Rated R | 2h 29min | Drama | 13 September 2019 (USA)
Director John Crowley’s new tear-bogged drama, “The Goldfinch,” is probably one of the most anticipated film adaptations of a literary work in the past decade. The film is the transmogrified version (adapted by screenwriter Peter Straughan) of author Donna Tartt’s Pulitzer Prize-winning novel of the same name, which rocked the literary world, selling millions of copies since its launch back in 2013.
It’s a sprawling, 800-plus-page would-be epic that I found overly convoluted and needlessly sentimental, wallowing in its characters’ despair and hopelessness.
I’d hoped that the film would fare a little better, since adapting a book to film can do wonders for a granular literary narrative, often paring back on the unnecessary or confusing bits until it emerges sleeker and more refined. Trimming the fat, if you will.
However, with its bloated cast of A-list actors adding to the film’s perceived importance, and all of the pressure on the filmmakers to deliver a product that ravenous fans of Tartt’s book could be satiated by, the film’s prospects seemed doubtful.
Adding Convoluted Storytelling to a Convoluted Plot
“The Goldfinch” tells the story of a 13-year-old boy, Theo Decker (Oakes Fegley), who loses his mother due to a terrorist bombing at the New York Metropolitan Museum of Art. Just as Theo is looking at the titular painting, Carel Fabritius’s 1654 masterpiece “The Goldfinch,” the explosion erupts. In the immediate aftermath of the catastrophe, two things happen, both of which will have lifelong repercussions on the boy’s life.
First, he comforts a dying man and promises to deliver a ring to the man’s business partner, Hobie (Jeffrey Wright). And second, he inexplicably cuts the famous painting out of its frame and makes off with it. This last act never made any sense to me, but apparently many of the book’s readers bought in to this odd plot-framing device.
Apparently, in an attempt to punch things up a few notches from the glacial pace of the book, the filmmakers decided on nonlinear storytelling. This method can have its advantages as far as keeping fickle audiences occupied, but the tortuous, back-and-forth chronology in this film is more confounding than anything else. It really hinders the film’s pacing.
Soon after the tragic bombing, Theo is taken in by the family of his late mother’s childhood friend, Mrs. Barbour (Nicole Kidman). His new, extremely well-off family offers a quantum of icy solace, but nothing in the way of real warmth or compassion.
Before we even get to know these new characters to any discernible degree, Theo is off to find Hobie and fulfill the dying man’s wish. Shortly after that, Theo reconnects with Pippa (Ashleigh Cummings), the young girl (Aimee Laurence) he had noticed at the museum, which results in a half-baked romantic subplot.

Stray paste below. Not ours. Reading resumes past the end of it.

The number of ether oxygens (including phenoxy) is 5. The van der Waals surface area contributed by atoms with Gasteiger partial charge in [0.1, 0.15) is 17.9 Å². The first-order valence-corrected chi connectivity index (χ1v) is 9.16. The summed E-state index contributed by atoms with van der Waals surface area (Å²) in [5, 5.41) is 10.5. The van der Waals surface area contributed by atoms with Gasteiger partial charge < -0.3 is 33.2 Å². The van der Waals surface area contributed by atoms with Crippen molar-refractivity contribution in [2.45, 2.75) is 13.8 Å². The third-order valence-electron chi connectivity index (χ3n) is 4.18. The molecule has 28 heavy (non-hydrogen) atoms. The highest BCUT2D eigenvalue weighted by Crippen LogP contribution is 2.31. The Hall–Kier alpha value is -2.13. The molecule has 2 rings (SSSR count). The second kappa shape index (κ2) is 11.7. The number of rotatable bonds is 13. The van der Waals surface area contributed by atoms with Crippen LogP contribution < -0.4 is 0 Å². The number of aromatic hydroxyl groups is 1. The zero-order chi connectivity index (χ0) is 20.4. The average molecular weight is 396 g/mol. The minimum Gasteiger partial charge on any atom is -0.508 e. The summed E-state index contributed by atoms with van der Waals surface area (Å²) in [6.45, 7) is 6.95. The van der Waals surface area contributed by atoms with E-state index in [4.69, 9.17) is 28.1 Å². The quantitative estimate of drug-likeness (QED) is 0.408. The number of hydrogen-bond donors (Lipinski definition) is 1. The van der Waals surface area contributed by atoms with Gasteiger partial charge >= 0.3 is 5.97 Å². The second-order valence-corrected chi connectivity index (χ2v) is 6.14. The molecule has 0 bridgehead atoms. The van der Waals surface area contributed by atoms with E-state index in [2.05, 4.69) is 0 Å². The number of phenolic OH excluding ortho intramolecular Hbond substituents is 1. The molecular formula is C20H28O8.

From there, we are whisked away to Las Vegas, where Theo attempts to settle into a new life with his estranged, hard-partying father Larry (Luke Wilson) and his grubby girlfriend Xandra (Sarah Paulson).
Interspersed with Theo’s childhood are present-day scenes in which Theo has “blossomed” into a pill-popping, booze-swilling, grief-addled man (Ansel Elgort), who is also a successful antiques dealer.
Despite his material achievements, Theo has always been bound to his childhood trauma, just as “The Goldfinch” painting portrays a goldfinch being bound to its feeder by a chain. (What a metaphor!)
The Final Nail
Spoiler alert for the movie: The reason that Theo and his mother were visiting the museum that fateful day was because he’d been caught smoking at school. If not for his bad-boy behavior and the consequent scheduled visit to the principal’s office, he and his mom would not have been passing some time by browsing among her favorite paintings. Hence Theo’s guilty feelings.
The filmmakers opted to save the terrorist bombing of the museum until the very end of the movie, which is a little odd because it is such a big part of the trailer. Were it shown at the outset of the film, we might have felt more invested in Theo’s character and more sympathetic to his trials and tribulations.
“The Goldfinch,” then, is yet another example of a work of literature that didn’t translate well onto the silver screen. In this case, part of it is due to the labyrinthine source material. The other part is that the film itself tries to convince audiences of its own self-importance, as if overly convoluted storytelling can pass off as either artistic or imaginative.
To me, the most interesting thing about the film was the painting itself. There is a scene where Hobie lectures Theo on how to discern a fake antique from a masterpiece. I think that his piece of unintentional irony sums up the entire film quite nicely.
Director: John Crowley
Starring: Oakes Fegley, Ansel Elgort, Nicole Kidman
Running Time: 2 hour, 29 minutes
Release Date: Sept. 13
Rated: 1.5 stars out of 5